Querying water co-governance: Yukon First Nations and water governance in the context of modern land claim agreements
ABSTRACT: There exist few examples of functioning water co-governance systems where Indigenous and settler colonial governments work together to share authority for water on a nation-to-nation basis. In this paper I examine the multiple barriers to achieving water co-governance, highlighted by a multidimensional framework including distributional, procedural and recognitional (in)justices. I apply this framework to a case study in the Yukon, Canada, which is based on research conducted in partnership with four out of fourteen Yukon First Nations (Carcross/Tagish, Kluane, Tr'ondëk Hwëch'in and White River First Nations); all are in areas where the water governance system is shaped by Indigenous water rights and authorities that are acknowledged in modern land claim and self-government agreements. Despite the many substantive and positive changes resulting from the explicit acknowledgement of Yukon First Nation water rights, I find that this system falls short of achieving co-governance. In particular, Yukon First Nations critiques highlight the limitations imposed by the continued assertion of 'Crown' jurisdiction over water and by the marginalisation of Indigenous legal orders that follows from the privileging of settler worldviews and forms of governance. Thus, co-governance arrangements depend not only on the distributional justice of shared jurisdiction; Indigenous legal orders and relationships to water must also be reflected in the procedural and recognitional justices of the decision-making processes and institutions that are developed.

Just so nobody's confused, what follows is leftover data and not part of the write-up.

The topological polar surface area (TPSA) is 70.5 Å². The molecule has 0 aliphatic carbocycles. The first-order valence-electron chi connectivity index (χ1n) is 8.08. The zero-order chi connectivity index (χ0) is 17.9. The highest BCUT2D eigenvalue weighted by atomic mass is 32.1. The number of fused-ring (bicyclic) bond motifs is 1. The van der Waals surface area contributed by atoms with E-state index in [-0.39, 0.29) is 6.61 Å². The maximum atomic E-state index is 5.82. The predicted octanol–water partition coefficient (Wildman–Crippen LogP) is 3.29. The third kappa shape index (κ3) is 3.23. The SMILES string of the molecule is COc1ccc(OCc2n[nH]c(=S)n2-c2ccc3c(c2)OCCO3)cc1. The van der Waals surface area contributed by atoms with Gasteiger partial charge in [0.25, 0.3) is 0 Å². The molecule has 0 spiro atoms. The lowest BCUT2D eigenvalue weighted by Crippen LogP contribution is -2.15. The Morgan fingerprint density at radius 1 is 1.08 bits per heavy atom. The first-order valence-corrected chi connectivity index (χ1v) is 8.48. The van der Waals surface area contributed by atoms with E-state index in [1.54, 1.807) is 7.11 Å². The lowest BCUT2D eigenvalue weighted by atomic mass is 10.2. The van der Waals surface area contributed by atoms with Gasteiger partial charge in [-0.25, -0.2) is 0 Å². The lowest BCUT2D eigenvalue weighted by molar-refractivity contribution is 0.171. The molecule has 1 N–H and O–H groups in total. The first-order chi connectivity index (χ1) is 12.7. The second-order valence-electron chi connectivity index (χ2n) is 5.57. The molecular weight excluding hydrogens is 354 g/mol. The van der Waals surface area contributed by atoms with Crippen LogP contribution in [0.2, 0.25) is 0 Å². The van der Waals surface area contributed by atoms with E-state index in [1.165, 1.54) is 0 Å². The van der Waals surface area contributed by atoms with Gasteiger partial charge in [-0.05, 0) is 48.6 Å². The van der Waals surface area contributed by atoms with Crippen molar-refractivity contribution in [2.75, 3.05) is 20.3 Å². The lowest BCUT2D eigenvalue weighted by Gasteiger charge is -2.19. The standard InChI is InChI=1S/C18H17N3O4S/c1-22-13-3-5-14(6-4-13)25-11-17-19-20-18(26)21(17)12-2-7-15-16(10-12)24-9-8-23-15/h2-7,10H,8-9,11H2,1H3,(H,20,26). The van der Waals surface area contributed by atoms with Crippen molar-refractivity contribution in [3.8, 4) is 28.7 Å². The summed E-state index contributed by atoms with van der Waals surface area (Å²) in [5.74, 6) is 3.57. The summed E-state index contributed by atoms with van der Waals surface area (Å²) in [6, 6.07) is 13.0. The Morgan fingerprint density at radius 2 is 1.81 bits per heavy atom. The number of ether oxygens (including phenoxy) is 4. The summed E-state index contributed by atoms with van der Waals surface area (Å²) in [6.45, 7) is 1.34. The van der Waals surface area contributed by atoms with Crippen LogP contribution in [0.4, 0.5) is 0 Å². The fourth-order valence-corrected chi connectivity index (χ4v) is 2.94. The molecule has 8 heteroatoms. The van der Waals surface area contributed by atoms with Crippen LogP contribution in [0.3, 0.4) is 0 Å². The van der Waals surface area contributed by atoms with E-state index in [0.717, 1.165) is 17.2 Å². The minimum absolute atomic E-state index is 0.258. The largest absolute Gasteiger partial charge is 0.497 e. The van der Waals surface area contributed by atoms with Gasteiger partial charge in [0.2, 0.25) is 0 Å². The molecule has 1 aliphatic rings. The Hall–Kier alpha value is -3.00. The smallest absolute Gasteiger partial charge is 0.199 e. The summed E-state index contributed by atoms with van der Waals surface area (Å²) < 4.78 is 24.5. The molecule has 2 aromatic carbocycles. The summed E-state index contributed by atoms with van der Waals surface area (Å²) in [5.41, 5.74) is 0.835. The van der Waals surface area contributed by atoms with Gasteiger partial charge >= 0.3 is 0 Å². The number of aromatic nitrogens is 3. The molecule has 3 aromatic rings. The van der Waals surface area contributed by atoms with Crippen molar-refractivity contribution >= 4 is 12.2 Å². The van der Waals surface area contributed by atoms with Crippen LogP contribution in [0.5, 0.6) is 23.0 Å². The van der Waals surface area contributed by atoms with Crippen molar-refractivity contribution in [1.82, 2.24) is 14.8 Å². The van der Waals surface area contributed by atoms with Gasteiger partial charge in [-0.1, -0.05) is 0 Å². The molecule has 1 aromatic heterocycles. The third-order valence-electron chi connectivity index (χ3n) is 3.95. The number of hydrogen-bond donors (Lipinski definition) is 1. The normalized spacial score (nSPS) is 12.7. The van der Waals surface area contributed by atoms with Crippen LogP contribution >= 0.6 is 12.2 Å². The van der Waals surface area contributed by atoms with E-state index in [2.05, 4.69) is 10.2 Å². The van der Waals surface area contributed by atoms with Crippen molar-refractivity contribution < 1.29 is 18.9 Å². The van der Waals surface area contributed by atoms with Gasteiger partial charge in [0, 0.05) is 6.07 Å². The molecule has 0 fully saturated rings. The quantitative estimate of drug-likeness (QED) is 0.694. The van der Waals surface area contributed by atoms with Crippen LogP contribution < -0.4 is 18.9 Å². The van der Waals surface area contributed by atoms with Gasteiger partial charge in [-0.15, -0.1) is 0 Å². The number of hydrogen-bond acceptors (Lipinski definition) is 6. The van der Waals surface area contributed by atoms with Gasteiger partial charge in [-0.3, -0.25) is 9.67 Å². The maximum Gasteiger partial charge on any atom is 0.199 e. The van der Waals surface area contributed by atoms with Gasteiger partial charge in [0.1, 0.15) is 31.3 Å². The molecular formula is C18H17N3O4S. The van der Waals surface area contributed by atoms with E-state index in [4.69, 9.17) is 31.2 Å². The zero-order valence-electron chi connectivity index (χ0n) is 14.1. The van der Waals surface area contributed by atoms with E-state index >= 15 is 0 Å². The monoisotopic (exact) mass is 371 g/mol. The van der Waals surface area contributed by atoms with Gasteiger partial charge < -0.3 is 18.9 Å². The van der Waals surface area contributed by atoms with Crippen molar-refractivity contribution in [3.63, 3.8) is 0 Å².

KEYWORDS: Co-governance, environmental justice, Indigenous law, Indigenous water governance, modern land claims, Yukon, Canada